Q: Can you explain a specific application which you’d strongly consider a DSL approach today?

On one project I was working on an application for managing training – essentially a small school. The primary entities were courses, instructors, classes, and students. Most of the courses for a school are pretty static, they don’t change thousands of times a second, at least. Even the volume of change related to relationships such as between courses and classes, classes and teachers, classes and students was small. I don’t remember exactly, but we could imagine not even thousands of times every day, though perhaps peak times would be more than this, at least for classes to students. Other data wouldn’t change for months or even years. This is what I mean that a hybrid between portions of the application benefiting from a DSL but others using transaction processing. I haven’t done a detailed analysis, probably you have good guidance on this.

Q: You mentioned you thought faster iteration would be possible. How is that?

In many cases I was called in to convert an application developed by the domain experts themselves who had used some technology they knew such as spreadsheets, into a “real” application. Thinking back, I’m not so sure the forms-over-data solutions we provided then would be the best choice today.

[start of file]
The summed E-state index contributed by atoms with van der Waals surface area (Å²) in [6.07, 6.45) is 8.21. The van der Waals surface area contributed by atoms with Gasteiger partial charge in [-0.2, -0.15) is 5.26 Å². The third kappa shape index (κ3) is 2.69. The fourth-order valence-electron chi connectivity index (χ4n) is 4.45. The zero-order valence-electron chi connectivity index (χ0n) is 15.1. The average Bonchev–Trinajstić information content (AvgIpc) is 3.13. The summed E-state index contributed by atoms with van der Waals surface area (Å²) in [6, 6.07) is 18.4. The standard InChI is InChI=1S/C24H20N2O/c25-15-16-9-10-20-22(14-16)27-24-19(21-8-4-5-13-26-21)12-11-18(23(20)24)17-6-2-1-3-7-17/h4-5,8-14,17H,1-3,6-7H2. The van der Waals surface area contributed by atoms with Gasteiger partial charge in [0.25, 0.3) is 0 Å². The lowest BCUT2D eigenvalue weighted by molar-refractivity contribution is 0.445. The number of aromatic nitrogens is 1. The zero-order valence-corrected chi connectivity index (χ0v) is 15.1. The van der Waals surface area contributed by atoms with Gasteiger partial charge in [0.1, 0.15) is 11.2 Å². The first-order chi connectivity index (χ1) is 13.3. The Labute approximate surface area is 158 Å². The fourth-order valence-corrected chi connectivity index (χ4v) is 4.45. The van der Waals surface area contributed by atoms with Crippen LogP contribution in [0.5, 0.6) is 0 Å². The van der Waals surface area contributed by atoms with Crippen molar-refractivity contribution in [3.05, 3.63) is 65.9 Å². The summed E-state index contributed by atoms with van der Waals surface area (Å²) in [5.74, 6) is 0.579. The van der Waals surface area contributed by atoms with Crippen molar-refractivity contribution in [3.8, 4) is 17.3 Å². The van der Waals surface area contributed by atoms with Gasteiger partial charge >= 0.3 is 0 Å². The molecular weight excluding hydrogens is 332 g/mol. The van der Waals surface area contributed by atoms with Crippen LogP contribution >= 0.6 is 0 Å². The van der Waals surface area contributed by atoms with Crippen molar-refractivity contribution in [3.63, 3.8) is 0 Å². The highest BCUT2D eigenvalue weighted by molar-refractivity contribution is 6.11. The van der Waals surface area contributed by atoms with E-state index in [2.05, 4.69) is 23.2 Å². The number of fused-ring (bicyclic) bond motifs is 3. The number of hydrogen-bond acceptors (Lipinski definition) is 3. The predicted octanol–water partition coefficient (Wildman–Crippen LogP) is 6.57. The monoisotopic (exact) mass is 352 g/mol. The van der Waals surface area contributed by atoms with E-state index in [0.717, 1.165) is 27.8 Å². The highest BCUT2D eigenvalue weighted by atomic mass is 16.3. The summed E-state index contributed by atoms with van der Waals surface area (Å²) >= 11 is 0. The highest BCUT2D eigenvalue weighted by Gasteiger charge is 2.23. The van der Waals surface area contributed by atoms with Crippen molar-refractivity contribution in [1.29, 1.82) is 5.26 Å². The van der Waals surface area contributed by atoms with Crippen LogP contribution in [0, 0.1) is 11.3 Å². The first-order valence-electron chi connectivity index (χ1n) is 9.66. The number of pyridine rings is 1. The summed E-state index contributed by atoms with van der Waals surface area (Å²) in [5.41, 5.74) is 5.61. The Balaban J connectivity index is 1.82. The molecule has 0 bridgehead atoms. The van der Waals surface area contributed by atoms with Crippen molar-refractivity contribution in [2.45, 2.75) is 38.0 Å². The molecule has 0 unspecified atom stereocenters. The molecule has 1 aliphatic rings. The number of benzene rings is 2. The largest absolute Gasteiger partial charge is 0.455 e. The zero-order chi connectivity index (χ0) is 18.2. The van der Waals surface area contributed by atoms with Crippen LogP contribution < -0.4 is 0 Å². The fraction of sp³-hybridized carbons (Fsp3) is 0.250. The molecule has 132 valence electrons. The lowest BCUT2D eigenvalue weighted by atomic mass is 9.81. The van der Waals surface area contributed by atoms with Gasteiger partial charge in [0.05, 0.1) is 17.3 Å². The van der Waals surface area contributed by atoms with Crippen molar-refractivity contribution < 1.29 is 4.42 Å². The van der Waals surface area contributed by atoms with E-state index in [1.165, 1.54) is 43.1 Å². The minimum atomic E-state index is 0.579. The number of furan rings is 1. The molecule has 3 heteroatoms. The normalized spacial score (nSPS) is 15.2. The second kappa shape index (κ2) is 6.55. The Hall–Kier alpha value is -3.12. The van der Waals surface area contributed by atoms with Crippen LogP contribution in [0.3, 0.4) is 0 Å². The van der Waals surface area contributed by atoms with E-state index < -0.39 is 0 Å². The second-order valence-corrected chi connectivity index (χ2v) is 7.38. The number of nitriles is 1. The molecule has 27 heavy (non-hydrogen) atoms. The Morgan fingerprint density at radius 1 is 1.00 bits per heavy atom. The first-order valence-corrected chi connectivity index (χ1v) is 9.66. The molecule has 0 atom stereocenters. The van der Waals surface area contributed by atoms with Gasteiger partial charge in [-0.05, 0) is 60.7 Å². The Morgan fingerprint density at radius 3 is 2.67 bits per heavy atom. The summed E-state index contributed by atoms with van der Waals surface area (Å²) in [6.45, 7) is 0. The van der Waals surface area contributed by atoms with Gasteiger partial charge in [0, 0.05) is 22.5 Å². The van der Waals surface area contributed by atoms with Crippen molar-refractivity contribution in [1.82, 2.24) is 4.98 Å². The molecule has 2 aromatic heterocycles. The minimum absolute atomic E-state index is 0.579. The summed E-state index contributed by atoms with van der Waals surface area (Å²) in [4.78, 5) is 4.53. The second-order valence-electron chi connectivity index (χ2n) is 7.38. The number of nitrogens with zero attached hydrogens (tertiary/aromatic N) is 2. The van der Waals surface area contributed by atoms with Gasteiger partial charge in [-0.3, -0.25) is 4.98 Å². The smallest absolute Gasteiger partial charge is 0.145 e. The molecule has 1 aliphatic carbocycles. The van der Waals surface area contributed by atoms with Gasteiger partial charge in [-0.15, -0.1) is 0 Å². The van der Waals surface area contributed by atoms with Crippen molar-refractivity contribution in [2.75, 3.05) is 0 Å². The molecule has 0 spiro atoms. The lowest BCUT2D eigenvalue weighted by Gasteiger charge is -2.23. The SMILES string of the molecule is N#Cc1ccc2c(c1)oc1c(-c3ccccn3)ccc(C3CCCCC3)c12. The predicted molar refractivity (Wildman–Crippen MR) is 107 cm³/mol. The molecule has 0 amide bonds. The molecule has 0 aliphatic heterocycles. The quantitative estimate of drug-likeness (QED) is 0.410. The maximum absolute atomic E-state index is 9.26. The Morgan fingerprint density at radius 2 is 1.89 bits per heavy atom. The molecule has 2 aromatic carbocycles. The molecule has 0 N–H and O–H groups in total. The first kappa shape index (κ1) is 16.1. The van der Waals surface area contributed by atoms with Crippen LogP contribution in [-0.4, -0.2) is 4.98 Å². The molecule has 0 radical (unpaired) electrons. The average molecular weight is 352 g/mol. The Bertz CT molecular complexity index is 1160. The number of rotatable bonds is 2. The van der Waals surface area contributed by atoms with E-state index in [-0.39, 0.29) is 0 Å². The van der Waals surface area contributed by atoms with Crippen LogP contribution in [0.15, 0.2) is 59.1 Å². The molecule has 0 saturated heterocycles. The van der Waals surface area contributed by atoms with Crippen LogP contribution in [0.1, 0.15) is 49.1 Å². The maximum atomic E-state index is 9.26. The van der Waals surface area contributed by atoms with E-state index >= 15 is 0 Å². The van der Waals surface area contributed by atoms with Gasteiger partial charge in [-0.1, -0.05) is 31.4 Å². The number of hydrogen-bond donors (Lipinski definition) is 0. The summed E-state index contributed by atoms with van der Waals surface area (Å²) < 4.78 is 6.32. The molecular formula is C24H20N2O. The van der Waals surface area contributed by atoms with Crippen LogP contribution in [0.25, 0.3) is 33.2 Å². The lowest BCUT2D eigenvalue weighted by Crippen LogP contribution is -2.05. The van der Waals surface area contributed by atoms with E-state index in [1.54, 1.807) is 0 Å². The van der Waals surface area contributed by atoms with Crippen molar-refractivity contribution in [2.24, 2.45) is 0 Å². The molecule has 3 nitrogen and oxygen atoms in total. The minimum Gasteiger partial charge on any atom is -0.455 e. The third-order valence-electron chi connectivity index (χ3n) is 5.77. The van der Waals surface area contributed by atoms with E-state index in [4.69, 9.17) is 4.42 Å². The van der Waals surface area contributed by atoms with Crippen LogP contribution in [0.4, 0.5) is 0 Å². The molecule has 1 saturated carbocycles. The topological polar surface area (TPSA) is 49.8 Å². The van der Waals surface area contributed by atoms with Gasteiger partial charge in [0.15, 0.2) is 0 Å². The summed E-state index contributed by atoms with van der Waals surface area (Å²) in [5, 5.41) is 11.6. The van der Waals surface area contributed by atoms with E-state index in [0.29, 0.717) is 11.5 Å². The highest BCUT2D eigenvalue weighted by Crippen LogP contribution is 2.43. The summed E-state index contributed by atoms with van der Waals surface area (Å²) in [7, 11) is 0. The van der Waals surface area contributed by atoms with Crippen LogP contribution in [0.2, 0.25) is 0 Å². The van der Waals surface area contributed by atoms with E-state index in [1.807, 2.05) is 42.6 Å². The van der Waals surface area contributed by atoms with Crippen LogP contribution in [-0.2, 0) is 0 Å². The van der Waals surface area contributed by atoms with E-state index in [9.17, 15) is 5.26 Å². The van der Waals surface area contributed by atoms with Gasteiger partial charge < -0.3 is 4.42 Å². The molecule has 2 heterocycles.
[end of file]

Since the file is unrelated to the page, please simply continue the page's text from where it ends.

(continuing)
In the case of the training application, the administrators had built a very capable application but using a technology with very real limitations. It was based on a spreadsheet-like technology which had a limit of how many rows it could handle, I think only 100,000 rows, if my memory is correct. They would surely need to exceed this limit, or be forced to partition data in an awkward way. So, there were reasons to use the expertise of engineers. However, the spreadsheet application was proof that the domain experts had the modeling skills to think abstractly about their domain and wanted to take an active role in building their own tools. Using a DSL approach, our team of engineers could have been partners in their design, doing the work of building tools which support their text-based models rather than all the inflexible UI work.


We can all feel enthusiastic about some approach that looks great on paper, but the problems invariably emerge when we try to apply the ideas to the imperfect reality and work context we are immersed in. For this reason, I think it is very important to discuss real experiences, describe the difficulties encountered and how we cope with them. I am grateful to Glen who shared his experience and I hope more of you will reach out and do the same, so that we can all learn from each other.